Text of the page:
What are Emotions?
In psychology, and in ordinary
language, emotion is used to describe a state of a person. Examples
of emotions are fear, anger, joy;Love ,Hate, Fear,Anger,Sorrow, Joy,Disgust, Acceptance,
Anticipation, Surprise, Jealousy. Emotional state is related to mood, sometimes
even identified with it, although emotions are generally considered to be more
transient than moods. Emotional state is sometimes thought of as being internal
and unobservable. However, this is not an assertion which is supported by empirical
evidence, since externally visible changes almost always accompany emotional changes.
Emotion is also sometimes regarded as the antithesis of reason; as is suggested
by phrases such as appeal to emotion or don't let your emotions take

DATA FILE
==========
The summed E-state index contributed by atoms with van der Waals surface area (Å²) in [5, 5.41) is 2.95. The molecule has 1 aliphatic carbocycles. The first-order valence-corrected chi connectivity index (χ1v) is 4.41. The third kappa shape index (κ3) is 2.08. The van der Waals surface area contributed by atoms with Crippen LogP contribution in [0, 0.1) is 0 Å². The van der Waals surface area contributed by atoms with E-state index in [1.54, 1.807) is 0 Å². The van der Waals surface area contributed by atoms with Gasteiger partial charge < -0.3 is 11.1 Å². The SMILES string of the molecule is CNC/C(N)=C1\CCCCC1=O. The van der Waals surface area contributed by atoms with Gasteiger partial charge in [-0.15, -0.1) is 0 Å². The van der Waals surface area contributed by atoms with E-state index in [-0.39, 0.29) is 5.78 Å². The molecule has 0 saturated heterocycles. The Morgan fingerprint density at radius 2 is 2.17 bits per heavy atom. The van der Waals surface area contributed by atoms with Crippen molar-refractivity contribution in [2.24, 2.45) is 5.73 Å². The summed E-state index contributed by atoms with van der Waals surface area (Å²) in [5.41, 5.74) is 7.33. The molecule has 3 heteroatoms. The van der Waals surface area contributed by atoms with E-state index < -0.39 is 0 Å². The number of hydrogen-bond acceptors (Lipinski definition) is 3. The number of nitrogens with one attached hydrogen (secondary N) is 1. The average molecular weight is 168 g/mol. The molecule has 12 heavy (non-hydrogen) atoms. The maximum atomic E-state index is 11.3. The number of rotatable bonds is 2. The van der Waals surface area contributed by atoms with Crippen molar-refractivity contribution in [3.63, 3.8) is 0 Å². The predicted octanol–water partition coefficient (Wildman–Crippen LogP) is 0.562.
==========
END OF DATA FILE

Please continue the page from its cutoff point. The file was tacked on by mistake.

over. Again, there is no empirical support for any generalization of this
kind: Indeed, anger or fear can often be thought of as a systematic response to
Health and Emotions
Emotions are generally
regarded as an indicator of mental health. For example a wide class of psychiatric
disorders relating to mood are classified as affective disorders. Depression for
instance, is an affective disorder with a range of symptoms such as the prolonged
and painful experience of sadness. On the other hand individuals that are incapable
of experiencing emotions such as sadness or anger are referred to as suffering
from emotional poverty reflective of many personality disorders.
involved in the physiological component of emotion are: the autonomic nervous
system (ANS), the limbic system, and the hypothalamus. Fear, in particular learned
fear, is thought to depend on the amygdala.